Last September, Google revealed an unexpected new member of its Android hardware family. And no, it wasn’t a new Nexus tablet. At least not by name. The Google Pixel C looked more like a Chromebook, and even had part of the Chromebook name, but ran Android instead. Rumor has it that the Pixel C will launch sometime in the next few days. But before that happens, some benchmark sites have caught a glimpse of the 2-in-1 tablet hybrid and have revealed just how powerful, and maybe even underutilized, it could be.
It’s not exactly that surprising to see the Pixel C get such high scores. It is, after all running NVIDIA’s latest Tegra X1, which is expected to be quite the beast when it comes to performance. On Geekbench, the Pixel C clocks at 1395 on single-core performance and 4345 on multi-core. In comparison, the Nexus 9, which runs on a Tegra K1, gets 1884 and 3204 on those two criteria, respectively. The Pixel C has only 3 GB of RAM, and Google seems to have missed the opportunity to stick 4 GB inside, which could have also helped with the performance.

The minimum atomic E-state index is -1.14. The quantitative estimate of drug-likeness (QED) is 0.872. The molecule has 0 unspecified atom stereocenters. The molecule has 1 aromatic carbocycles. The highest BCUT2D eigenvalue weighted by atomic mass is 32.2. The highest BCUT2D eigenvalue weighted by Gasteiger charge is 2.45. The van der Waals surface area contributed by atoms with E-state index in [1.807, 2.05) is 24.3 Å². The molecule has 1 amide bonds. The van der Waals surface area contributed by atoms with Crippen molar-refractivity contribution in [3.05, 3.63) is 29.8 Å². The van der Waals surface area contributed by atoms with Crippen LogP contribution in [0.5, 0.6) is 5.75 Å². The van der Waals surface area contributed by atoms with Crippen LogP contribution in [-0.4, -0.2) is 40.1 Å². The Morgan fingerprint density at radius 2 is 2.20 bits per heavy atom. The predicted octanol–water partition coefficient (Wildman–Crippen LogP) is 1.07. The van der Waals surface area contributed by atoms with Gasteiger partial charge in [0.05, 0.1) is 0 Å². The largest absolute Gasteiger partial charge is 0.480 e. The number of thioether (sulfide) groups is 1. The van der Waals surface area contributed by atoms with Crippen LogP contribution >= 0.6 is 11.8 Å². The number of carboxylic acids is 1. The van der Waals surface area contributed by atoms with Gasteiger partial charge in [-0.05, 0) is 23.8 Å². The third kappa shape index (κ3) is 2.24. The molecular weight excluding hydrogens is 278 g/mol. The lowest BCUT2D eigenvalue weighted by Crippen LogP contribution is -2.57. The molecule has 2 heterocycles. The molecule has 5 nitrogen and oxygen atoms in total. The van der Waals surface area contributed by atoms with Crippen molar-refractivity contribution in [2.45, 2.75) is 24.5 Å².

While there’s little question about muscle, the Pixel C will most likely be met more by questions of purpose. Although practically a large tablet designed with a keyboard accessory in mind, Google is obviously poising the Pixel as a productivity device, much like the Chromebook Pixel before it. But unlike Chrome OS, which was designed from the ground up with keyboard interaction in mind, Android comes from the other end, with physical keyboard input only an after thought.
The Pixel C is obviously Google’s response to Apple’s iPad Pro, though it again missed an opportunity by excluding a stylus in the spiel. Both devices are being marketed for more serious work, partly due to processing power and partly due to their form factor. Yet both also run mobile operating systems that some might find a bit limiting. Although the iPad Pro has seemingly found a niche among artists, it’s still not clear how much these mobile hybrids will catch on. IDC believe, however, that these convertible tablets will be the future of this device market in the next four years or so.
Seen simply as an Android tablet, however, the Pixel C is quite a formidable device. The 10.2-inch screen, significantly smaller than an iPad Pro, has a high but rather odd resolution of 2560×1800. It has a USB Type-C port for all wired peripherals but connects to the keyboard via Bluetooth. The tablet itself costs $499 while the totally optional keyboard goes for an addition $149.